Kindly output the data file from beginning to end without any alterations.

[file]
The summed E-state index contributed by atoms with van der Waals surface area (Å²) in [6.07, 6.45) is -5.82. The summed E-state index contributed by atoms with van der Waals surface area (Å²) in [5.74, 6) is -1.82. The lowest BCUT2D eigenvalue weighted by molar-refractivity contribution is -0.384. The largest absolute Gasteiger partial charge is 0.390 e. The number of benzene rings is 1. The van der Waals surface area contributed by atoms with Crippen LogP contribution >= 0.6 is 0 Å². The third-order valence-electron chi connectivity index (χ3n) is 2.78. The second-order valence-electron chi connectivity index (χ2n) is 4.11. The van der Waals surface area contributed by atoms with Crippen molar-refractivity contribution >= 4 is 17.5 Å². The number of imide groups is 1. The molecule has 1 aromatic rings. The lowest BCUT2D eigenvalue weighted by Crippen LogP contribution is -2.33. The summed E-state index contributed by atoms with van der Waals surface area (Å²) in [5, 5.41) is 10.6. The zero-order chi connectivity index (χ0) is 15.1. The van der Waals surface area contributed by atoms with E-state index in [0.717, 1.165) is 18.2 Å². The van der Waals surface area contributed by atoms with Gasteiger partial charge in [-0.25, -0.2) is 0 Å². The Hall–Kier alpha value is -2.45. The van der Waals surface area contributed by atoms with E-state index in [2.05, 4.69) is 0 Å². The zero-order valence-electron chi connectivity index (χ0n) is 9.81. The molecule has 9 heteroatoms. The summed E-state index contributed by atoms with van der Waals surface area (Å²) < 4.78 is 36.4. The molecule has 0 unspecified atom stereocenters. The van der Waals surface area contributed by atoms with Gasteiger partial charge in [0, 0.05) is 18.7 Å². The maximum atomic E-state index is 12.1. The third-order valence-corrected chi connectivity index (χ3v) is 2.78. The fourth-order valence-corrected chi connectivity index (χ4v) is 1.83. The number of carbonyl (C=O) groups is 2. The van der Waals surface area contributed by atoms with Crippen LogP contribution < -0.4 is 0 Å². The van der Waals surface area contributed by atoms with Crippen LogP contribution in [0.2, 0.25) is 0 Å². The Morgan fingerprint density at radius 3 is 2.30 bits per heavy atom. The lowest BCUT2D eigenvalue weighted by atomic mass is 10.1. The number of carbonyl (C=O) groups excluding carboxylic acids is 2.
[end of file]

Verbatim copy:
The summed E-state index contributed by atoms with van der Waals surface area (Å²) in [6.07, 6.45) is -5.82. The summed E-state index contributed by atoms with van der Waals surface area (Å²) in [5.74, 6) is -1.82. The lowest BCUT2D eigenvalue weighted by molar-refractivity contribution is -0.384. The largest absolute Gasteiger partial charge is 0.390 e. The number of benzene rings is 1. The van der Waals surface area contributed by atoms with Crippen LogP contribution >= 0.6 is 0 Å². The third-order valence-electron chi connectivity index (χ3n) is 2.78. The second-order valence-electron chi connectivity index (χ2n) is 4.11. The van der Waals surface area contributed by atoms with Crippen molar-refractivity contribution >= 4 is 17.5 Å². The number of imide groups is 1. The molecule has 1 aromatic rings. The lowest BCUT2D eigenvalue weighted by Crippen LogP contribution is -2.33. The summed E-state index contributed by atoms with van der Waals surface area (Å²) in [5, 5.41) is 10.6. The zero-order chi connectivity index (χ0) is 15.1. The van der Waals surface area contributed by atoms with E-state index in [0.717, 1.165) is 18.2 Å². The van der Waals surface area contributed by atoms with Gasteiger partial charge in [-0.25, -0.2) is 0 Å². The Hall–Kier alpha value is -2.45. The van der Waals surface area contributed by atoms with E-state index in [2.05, 4.69) is 0 Å². The zero-order valence-electron chi connectivity index (χ0n) is 9.81. The molecule has 9 heteroatoms. The summed E-state index contributed by atoms with van der Waals surface area (Å²) < 4.78 is 36.4. The molecule has 0 unspecified atom stereocenters. The van der Waals surface area contributed by atoms with Gasteiger partial charge in [0, 0.05) is 18.7 Å². The maximum atomic E-state index is 12.1. The third-order valence-corrected chi connectivity index (χ3v) is 2.78. The fourth-order valence-corrected chi connectivity index (χ4v) is 1.83. The number of carbonyl (C=O) groups is 2. The van der Waals surface area contributed by atoms with Crippen LogP contribution < -0.4 is 0 Å². The van der Waals surface area contributed by atoms with Crippen LogP contribution in [0.2, 0.25) is 0 Å². The Morgan fingerprint density at radius 3 is 2.30 bits per heavy atom. The lowest BCUT2D eigenvalue weighted by atomic mass is 10.1. The number of carbonyl (C=O) groups excluding carboxylic acids is 2.